People who lost their homes in California are suing PG&E, accusing the energy company of negligence and blaming it for the wildfire

https://www.businessinsider.com/ap-pge-sued-over-massive-northern-california-wildfire-2018-11


california fire
Araya
Cipollini cries near the remains of her family’s home burned in
the Camp Fire, Saturday, Nov. 10, 2018, in Paradise,
California.


John
Locher/AP Photo



  • People who lost homes in California’s deadliest and
    most destructive wildfire sued Pacific Gas
    & Electric Co. Tuesday, accusing the utility of negligence
    and blaming it for the fire.
  • The fire that killed at least 48
    people
    and devastated the Northern California town of
    Paradise was a “direct and legal result of the negligence,
    carelessness, recklessness, and/or unlawfulness” of PG&E,
    the lawsuit said.
  • PG&E told state regulators last week that it experienced
    a problem on a transmission line in the area of the fire just
    before the blaze erupted.

SAN FRANCISCO (AP) — People who lost homes in California’s
deadliest and most destructive wildfire sued Pacific Gas &
Electric Co. Tuesday, accusing the utility of negligence and
blaming it for the fire.

PG&E did not maintain its infrastructure and failed to
properly inspect and manage its power transmission lines,
according to the lawsuit filed in state court in California by
more than two dozen fire victims.

The fire that killed at least 48 people and devastated the
Northern California town of Paradise was a “direct and legal
result of the negligence, carelessness, recklessness, and/or
unlawfulness” of PG&E, the lawsuit said. The lawsuit seeks
compensation for the plaintiffs’ losses and unspecified damages.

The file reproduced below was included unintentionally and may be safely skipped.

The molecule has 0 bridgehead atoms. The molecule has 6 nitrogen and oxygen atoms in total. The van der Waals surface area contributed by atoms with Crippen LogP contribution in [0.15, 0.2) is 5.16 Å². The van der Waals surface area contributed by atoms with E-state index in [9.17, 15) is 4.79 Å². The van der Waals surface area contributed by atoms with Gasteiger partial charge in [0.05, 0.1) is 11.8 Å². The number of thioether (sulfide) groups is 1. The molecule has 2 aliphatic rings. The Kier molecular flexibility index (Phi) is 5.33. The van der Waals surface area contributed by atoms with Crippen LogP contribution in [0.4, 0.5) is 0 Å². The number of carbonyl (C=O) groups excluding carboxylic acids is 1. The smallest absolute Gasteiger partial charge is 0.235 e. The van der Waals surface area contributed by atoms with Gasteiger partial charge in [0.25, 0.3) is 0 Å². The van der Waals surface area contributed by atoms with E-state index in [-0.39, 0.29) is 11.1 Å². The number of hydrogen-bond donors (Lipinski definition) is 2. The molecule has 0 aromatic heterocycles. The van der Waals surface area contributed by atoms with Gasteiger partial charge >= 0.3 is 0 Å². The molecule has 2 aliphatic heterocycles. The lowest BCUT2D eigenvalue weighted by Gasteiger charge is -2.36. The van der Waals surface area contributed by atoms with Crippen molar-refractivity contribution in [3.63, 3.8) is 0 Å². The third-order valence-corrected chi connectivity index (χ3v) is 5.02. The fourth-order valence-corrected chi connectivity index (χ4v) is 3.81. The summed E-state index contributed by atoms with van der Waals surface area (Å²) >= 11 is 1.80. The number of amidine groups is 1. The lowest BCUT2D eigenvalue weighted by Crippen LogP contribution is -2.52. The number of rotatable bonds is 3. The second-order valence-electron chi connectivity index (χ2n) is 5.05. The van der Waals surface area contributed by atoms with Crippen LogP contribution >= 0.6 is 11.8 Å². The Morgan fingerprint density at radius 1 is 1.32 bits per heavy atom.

An email to PG&E was not immediately returned.

Officials have not determined the cause of the blaze.


Read more:
The death toll from California’s
fires keeps rising, with thousands of homes destroyed in Malibu
and Northern California


California fire
A
firefighter keeps watch as the Woolsey Fire burns a home in
Malibu, Calif., Friday, Nov. 9, 2018. A Southern California
wildfire continues to burn homes as it runs toward the sea. Winds
are blamed for pushing the fire through scenic canyon communities
and ridgetop homes.


Ringo
H.W. Chiu/AP Photo



PG&E told state regulators last week that it experienced a
problem on a transmission line in the area of the fire just
before the blaze erupted.

In its filing Thursday with the state Public Utilities
Commission, it said it had detected an outage on an electrical
transmission line. It said a subsequent aerial inspection
detected damage to a transmission tower on the line.

A landowner near where the blaze began, Betsy Ann Cowley, said
PG&E notified her the day before the blaze that crews needed
to come onto her property because the utility’s wires were
sparking.


Read more:
Photos show how
the wildfire burned the town of Paradise, California to the
ground

PG&E President Geisha Williams told the Chico
Enterprise-Record on Tuesday that it was too soon to determine if
sparks from a transmission line ignited the fire.

She said the sparks are one of several “options” investigators
are reviewing.

The fire charred roughly 200 square miles. But officials said
crews were able to keep it from advancing toward Oroville, a town
of about 19,000 people. It has destroyed about 7,700 homes.